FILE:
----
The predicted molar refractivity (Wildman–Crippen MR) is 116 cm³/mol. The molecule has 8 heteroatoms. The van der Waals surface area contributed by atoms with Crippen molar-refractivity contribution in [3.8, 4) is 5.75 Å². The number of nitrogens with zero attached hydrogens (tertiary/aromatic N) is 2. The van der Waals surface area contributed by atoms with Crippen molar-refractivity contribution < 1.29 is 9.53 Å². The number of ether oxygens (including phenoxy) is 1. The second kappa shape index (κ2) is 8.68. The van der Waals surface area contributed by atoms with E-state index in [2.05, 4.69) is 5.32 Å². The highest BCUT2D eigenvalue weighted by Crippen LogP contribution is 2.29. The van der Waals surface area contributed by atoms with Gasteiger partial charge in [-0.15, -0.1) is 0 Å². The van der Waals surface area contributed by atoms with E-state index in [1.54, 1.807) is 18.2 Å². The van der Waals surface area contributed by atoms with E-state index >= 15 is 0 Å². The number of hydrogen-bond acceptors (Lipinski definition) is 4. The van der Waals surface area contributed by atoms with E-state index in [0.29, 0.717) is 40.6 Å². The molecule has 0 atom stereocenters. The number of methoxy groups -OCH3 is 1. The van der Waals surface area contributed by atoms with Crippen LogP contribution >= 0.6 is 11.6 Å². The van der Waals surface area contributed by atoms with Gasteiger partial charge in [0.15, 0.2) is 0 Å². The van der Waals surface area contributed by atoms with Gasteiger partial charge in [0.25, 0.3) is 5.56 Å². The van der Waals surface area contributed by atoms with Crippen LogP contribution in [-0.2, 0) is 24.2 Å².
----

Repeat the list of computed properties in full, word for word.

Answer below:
The predicted molar refractivity (Wildman–Crippen MR) is 116 cm³/mol. The molecule has 8 heteroatoms. The van der Waals surface area contributed by atoms with Crippen molar-refractivity contribution in [3.8, 4) is 5.75 Å². The number of nitrogens with zero attached hydrogens (tertiary/aromatic N) is 2. The van der Waals surface area contributed by atoms with Crippen molar-refractivity contribution < 1.29 is 9.53 Å². The number of ether oxygens (including phenoxy) is 1. The second kappa shape index (κ2) is 8.68. The van der Waals surface area contributed by atoms with E-state index in [2.05, 4.69) is 5.32 Å². The highest BCUT2D eigenvalue weighted by Crippen LogP contribution is 2.29. The van der Waals surface area contributed by atoms with Gasteiger partial charge in [-0.15, -0.1) is 0 Å². The van der Waals surface area contributed by atoms with E-state index in [1.54, 1.807) is 18.2 Å². The van der Waals surface area contributed by atoms with E-state index >= 15 is 0 Å². The number of hydrogen-bond acceptors (Lipinski definition) is 4. The van der Waals surface area contributed by atoms with E-state index in [0.29, 0.717) is 40.6 Å². The molecule has 0 atom stereocenters. The number of methoxy groups -OCH3 is 1. The van der Waals surface area contributed by atoms with Crippen LogP contribution >= 0.6 is 11.6 Å². The van der Waals surface area contributed by atoms with Gasteiger partial charge in [0.15, 0.2) is 0 Å². The van der Waals surface area contributed by atoms with Gasteiger partial charge in [0.25, 0.3) is 5.56 Å². The van der Waals surface area contributed by atoms with Crippen LogP contribution in [-0.2, 0) is 24.2 Å².